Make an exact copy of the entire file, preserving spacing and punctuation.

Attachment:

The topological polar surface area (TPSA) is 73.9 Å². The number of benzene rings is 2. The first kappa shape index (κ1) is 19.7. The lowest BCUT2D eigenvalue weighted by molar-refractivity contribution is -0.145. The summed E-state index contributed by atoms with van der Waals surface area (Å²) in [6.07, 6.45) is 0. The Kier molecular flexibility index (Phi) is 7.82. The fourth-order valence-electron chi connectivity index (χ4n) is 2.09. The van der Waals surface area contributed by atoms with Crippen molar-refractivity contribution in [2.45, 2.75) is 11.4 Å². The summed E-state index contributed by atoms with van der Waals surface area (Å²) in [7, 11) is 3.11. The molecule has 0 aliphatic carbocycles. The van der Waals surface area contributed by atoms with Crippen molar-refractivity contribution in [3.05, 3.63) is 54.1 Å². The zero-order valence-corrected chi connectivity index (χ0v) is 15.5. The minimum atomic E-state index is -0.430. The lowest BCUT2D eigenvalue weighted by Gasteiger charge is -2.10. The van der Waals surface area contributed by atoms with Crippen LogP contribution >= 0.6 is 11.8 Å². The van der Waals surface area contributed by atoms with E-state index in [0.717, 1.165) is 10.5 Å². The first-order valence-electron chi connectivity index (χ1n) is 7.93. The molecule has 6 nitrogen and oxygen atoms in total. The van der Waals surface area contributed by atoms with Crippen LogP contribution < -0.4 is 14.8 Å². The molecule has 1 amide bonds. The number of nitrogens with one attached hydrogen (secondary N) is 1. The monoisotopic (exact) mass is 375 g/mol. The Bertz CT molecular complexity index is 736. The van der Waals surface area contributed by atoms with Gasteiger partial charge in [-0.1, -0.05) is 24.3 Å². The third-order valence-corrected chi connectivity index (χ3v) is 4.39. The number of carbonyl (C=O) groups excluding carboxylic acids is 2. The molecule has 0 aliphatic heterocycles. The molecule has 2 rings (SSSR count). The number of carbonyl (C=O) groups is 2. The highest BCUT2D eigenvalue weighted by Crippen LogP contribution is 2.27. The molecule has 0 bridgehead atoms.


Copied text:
The topological polar surface area (TPSA) is 73.9 Å². The number of benzene rings is 2. The first kappa shape index (κ1) is 19.7. The lowest BCUT2D eigenvalue weighted by molar-refractivity contribution is -0.145. The summed E-state index contributed by atoms with van der Waals surface area (Å²) in [6.07, 6.45) is 0. The Kier molecular flexibility index (Phi) is 7.82. The fourth-order valence-electron chi connectivity index (χ4n) is 2.09. The van der Waals surface area contributed by atoms with Crippen molar-refractivity contribution in [2.45, 2.75) is 11.4 Å². The summed E-state index contributed by atoms with van der Waals surface area (Å²) in [7, 11) is 3.11. The molecule has 0 aliphatic carbocycles. The van der Waals surface area contributed by atoms with Crippen molar-refractivity contribution in [3.05, 3.63) is 54.1 Å². The zero-order valence-corrected chi connectivity index (χ0v) is 15.5. The minimum atomic E-state index is -0.430. The lowest BCUT2D eigenvalue weighted by Gasteiger charge is -2.10. The van der Waals surface area contributed by atoms with Crippen LogP contribution >= 0.6 is 11.8 Å². The van der Waals surface area contributed by atoms with E-state index in [0.717, 1.165) is 10.5 Å². The first-order valence-electron chi connectivity index (χ1n) is 7.93. The molecule has 6 nitrogen and oxygen atoms in total. The van der Waals surface area contributed by atoms with Crippen LogP contribution < -0.4 is 14.8 Å². The molecule has 1 amide bonds. The number of nitrogens with one attached hydrogen (secondary N) is 1. The monoisotopic (exact) mass is 375 g/mol. The Bertz CT molecular complexity index is 736. The van der Waals surface area contributed by atoms with Gasteiger partial charge in [-0.1, -0.05) is 24.3 Å². The third-order valence-corrected chi connectivity index (χ3v) is 4.39. The number of carbonyl (C=O) groups excluding carboxylic acids is 2. The molecule has 0 aliphatic heterocycles. The molecule has 2 rings (SSSR count). The number of carbonyl (C=O) groups is 2. The highest BCUT2D eigenvalue weighted by Crippen LogP contribution is 2.27. The molecule has 0 bridgehead atoms.